The Cartel’s queer, glam, all-bodies-welcome aesthetic also seemed contrary to what Taj knew of cruise ship dancing — “heteronormative, straight-straight, musical theater dance stuff.” Still, she and Pinkleton answered the call for a pitch.
“We said, ‘Yeah, we’ll accept that challenge and come up with something that surely won’t fly,’” Taj said.
“We were like, ‘This seems like a fun exercise,’” Pinkleton added, “and dared ourselves to present a pretty authentic version of what we would like to make.”
That exercise, which began in 2017, has now become a full-fledged, hourlong production aboard the Scarlet Lady, the first Virgin ship to set sail for paying customers (or “sailors,” in the company’s lingo). When the boat departs for its inaugural Bahamas cruise on Oct. 6, passengers — who must be vaccinated and test negative for the coronavirus before embarking — will be able to wander into the Red Room and get swept up in the pulse of “Untitled DanceShowPartyThing.”
Created by Taj and Pinkleton, with Hitt joining them in 2018 as associate director and choreographer, the production is what Pinkleton calls “something between an old-school variety show and a great night out at a club.” At a time when both the cruise industry and live performance have been buffeted by the pandemic and are just bouncing back, the creative team has plunged into the challenges of making a work at sea as part of a large corporate enterprise.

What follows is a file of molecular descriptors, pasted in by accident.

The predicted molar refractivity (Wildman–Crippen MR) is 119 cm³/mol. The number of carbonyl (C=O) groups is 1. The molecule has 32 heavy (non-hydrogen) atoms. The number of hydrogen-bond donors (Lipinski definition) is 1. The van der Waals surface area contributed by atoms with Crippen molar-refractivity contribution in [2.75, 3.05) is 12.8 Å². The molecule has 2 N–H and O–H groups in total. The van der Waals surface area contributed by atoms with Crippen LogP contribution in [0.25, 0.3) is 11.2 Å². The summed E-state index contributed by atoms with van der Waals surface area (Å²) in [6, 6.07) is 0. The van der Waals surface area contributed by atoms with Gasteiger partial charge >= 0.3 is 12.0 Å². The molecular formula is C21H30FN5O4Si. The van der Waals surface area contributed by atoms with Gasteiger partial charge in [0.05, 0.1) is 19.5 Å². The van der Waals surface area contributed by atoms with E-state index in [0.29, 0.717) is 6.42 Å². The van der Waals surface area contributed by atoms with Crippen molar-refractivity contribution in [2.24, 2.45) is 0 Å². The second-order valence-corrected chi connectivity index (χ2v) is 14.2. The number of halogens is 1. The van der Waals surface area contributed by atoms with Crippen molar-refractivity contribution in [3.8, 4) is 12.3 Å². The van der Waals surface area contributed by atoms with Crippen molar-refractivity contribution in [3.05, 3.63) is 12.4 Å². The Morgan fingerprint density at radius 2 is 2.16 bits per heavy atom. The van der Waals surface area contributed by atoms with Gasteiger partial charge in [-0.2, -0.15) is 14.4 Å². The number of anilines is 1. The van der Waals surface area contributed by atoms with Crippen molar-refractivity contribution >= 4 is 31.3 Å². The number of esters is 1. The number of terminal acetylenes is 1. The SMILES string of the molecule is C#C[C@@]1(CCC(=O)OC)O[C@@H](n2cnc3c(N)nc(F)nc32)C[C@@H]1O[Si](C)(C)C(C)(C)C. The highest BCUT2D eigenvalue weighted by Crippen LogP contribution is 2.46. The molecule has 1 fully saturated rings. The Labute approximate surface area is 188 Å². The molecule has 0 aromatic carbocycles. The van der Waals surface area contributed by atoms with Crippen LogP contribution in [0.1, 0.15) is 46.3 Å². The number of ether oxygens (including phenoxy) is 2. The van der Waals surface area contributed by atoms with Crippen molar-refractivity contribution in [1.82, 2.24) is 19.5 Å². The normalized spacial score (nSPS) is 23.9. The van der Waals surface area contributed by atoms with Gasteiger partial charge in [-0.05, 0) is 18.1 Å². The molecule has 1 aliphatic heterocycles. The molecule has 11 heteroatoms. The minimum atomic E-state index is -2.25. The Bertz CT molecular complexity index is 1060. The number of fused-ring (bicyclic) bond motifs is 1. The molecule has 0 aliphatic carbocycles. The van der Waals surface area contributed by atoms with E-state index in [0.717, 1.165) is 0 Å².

The show, for nine dancers and a vocalist, was nearing its debut when the pandemic struck, halting cruises worldwide and stranding some offshore. When the choreographers met virtually for an interview in late August, they were getting it back on its feet.
They had just finished a whirlwind week of rehearsals in Orlando, Fla.; the next day, they would fly to England, where the Scarlet Lady awaited them. After boarding in Portsmouth, they would spend 10 days crossing back on the Atlantic — time for tech rehearsals — with the “Untitled” cast and more than 1,000 other crew members.
Though just a few weeks away, their New York performances still seemed like a distant prospect. The last three months, Taj said, had brought “an acceleration into production” after a pandemic-induced lull, with a focus on “just getting the engine running again.”
“This bit about who’s going to see the show is suddenly upon us,” she said. (Once the ship’s Bahamas cruises begin, the show will be performed two or three times per four- or five-night excursion.)
Despite the hectic circumstances, the team spoke enthusiastically about the work they had been able to make, with what they described as a rare combination of creative freedom and financial resources afforded to them by Virgin.